Caracal (Caracal (African Lynx))
Least Concern (LC)
Caracals have brown to red coats, females are typically lighter in colour than males.
The face has black markings around the whisker pads, around the eyes and faintly down the centre of the head and nose.
The trademark features are the elongated and black-tufted ears.
Their legs are relatively long with the hind legs more so and well muscled. The tail is short.
Caracals are solitary, except for the duration of mating and while mothers are rearing infants. Primarily nocturnal caracals can be active during the day especially in undisturbed regions.
||annual; once per year
||anytime; but often during August-December so young are born in summer.
|Number of offspring
||1-6; young are weaned at 4-6 months and become independent at around 9-10 months.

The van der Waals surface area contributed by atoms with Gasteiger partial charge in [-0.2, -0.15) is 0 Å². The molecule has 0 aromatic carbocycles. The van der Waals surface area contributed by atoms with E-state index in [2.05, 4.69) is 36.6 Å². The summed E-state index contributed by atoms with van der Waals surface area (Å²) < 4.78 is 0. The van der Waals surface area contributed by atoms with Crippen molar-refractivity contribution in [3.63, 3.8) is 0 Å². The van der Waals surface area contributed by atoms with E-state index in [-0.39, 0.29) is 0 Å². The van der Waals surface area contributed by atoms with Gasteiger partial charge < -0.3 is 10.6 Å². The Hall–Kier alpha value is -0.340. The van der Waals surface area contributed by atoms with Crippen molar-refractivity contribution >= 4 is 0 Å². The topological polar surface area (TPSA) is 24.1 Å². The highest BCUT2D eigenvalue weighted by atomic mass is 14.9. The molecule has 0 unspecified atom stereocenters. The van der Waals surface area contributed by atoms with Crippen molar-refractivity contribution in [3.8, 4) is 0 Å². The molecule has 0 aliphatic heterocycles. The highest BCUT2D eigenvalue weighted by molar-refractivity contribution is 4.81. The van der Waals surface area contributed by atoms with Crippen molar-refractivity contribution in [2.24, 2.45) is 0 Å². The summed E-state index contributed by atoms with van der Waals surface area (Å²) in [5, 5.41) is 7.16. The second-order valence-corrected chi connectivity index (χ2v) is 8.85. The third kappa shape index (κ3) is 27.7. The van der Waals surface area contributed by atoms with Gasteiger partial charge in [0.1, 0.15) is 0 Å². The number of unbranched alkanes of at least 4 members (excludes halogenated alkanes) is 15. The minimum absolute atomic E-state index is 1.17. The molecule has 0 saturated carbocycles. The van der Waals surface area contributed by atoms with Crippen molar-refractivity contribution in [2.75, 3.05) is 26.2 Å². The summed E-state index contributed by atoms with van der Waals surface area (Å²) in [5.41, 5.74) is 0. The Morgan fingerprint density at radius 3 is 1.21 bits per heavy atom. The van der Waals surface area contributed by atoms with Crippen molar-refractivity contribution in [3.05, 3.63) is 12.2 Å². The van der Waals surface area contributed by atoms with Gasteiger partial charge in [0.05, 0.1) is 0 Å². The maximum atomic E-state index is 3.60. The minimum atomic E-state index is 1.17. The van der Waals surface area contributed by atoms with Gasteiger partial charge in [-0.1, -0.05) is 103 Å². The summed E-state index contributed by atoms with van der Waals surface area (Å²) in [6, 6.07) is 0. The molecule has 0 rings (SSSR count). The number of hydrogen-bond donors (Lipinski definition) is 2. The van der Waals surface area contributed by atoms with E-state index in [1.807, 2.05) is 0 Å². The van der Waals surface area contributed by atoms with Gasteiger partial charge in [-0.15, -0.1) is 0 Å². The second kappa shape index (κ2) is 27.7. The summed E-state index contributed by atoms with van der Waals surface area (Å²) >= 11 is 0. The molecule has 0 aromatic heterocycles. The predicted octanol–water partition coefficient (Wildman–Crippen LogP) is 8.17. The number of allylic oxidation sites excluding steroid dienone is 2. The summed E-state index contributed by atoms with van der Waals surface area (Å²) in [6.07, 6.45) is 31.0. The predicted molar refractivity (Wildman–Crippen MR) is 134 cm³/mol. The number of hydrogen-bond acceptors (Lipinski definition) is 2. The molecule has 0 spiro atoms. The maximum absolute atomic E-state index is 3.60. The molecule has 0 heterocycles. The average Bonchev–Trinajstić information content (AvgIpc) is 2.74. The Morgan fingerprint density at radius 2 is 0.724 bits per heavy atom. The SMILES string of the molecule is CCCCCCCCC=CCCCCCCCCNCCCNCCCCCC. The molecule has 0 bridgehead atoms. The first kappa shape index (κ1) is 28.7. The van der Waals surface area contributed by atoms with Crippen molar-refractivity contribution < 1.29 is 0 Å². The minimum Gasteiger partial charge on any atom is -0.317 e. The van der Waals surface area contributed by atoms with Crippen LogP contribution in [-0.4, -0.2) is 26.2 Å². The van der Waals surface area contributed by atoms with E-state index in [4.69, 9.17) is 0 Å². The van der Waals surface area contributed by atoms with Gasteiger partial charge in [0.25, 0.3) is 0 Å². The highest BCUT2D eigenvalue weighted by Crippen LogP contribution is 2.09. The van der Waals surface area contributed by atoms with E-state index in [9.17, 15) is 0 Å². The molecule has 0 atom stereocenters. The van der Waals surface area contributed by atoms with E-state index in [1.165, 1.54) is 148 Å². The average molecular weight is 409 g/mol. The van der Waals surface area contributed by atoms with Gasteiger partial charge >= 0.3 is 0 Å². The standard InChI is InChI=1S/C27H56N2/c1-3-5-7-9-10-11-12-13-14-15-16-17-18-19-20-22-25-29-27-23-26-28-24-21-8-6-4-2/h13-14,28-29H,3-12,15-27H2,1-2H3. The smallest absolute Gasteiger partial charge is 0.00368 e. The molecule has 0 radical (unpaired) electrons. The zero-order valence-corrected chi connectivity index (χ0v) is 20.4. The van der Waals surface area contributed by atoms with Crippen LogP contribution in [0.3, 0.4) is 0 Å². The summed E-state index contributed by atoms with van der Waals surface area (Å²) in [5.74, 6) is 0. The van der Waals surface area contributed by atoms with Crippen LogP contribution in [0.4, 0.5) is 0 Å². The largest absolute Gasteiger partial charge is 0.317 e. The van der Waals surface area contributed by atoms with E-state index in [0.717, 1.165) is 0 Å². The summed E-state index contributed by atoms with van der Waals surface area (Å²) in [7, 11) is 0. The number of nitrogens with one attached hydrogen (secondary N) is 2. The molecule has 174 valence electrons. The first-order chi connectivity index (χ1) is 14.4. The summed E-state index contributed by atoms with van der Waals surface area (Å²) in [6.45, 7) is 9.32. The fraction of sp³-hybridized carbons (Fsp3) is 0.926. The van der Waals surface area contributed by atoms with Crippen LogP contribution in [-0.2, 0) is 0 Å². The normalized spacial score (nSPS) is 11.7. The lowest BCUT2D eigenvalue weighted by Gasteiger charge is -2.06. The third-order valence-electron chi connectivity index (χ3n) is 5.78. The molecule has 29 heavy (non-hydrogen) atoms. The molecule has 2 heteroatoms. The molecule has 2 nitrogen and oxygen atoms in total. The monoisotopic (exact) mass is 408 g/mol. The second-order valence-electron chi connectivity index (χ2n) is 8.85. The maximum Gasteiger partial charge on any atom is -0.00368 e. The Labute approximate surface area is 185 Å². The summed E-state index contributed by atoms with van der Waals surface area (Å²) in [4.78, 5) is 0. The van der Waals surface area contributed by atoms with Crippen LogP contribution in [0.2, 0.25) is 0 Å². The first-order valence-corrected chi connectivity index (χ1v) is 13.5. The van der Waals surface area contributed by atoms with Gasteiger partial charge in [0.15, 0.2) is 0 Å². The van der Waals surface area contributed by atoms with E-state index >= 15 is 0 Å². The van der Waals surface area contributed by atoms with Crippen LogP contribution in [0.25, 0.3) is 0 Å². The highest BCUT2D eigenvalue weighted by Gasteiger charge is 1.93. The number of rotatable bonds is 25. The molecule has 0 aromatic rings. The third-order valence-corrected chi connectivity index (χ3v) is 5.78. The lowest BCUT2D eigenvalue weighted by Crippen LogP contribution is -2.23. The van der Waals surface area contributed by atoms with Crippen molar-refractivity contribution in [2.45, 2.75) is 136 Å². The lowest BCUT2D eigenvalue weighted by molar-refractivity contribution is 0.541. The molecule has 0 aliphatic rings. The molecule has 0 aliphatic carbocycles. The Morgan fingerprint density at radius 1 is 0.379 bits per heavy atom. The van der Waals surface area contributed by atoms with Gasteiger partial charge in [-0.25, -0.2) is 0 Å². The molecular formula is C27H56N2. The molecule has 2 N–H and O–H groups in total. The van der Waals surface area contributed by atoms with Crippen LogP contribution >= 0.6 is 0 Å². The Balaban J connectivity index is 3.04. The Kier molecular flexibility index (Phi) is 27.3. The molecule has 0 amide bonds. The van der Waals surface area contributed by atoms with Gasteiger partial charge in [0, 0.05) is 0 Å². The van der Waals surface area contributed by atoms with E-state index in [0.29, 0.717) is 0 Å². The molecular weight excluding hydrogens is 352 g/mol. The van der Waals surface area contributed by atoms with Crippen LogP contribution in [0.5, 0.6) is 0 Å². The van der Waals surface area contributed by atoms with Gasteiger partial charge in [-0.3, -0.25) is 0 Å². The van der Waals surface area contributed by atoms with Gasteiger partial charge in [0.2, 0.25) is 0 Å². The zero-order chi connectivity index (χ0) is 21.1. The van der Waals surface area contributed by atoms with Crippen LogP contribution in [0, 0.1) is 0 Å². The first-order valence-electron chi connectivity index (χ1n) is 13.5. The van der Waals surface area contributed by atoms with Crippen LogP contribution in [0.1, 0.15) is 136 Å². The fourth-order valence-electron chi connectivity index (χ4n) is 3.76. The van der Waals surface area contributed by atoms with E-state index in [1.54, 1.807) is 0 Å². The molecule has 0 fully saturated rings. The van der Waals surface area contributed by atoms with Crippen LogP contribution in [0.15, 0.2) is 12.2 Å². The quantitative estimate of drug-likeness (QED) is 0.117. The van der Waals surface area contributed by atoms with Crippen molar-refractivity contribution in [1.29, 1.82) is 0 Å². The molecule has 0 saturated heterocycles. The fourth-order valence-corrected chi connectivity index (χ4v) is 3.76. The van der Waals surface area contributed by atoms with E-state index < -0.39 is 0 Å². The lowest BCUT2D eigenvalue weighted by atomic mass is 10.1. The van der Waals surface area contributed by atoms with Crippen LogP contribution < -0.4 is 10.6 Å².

Caracals occupy diverse habitats but typically found in woodlands, thickets and scrub forest, plains and rocky hills are also common habitats.
They can tolerate quite arid conditions.
Caracals are strict carnivores; the bulk of their diet consisting of hyraxes, hares, rodents, small antelopes, small monkeys, birds and sometimes small reptiles. Although they are renowned for their acrobatic leaps to snatch birds out of mid-air, mammals make up more than half of their diet.
They are formidable predators able to tackle prey up to three times their size.
Lions, Leopards, Hyaenas, Humans
Caracal at Naankuse sites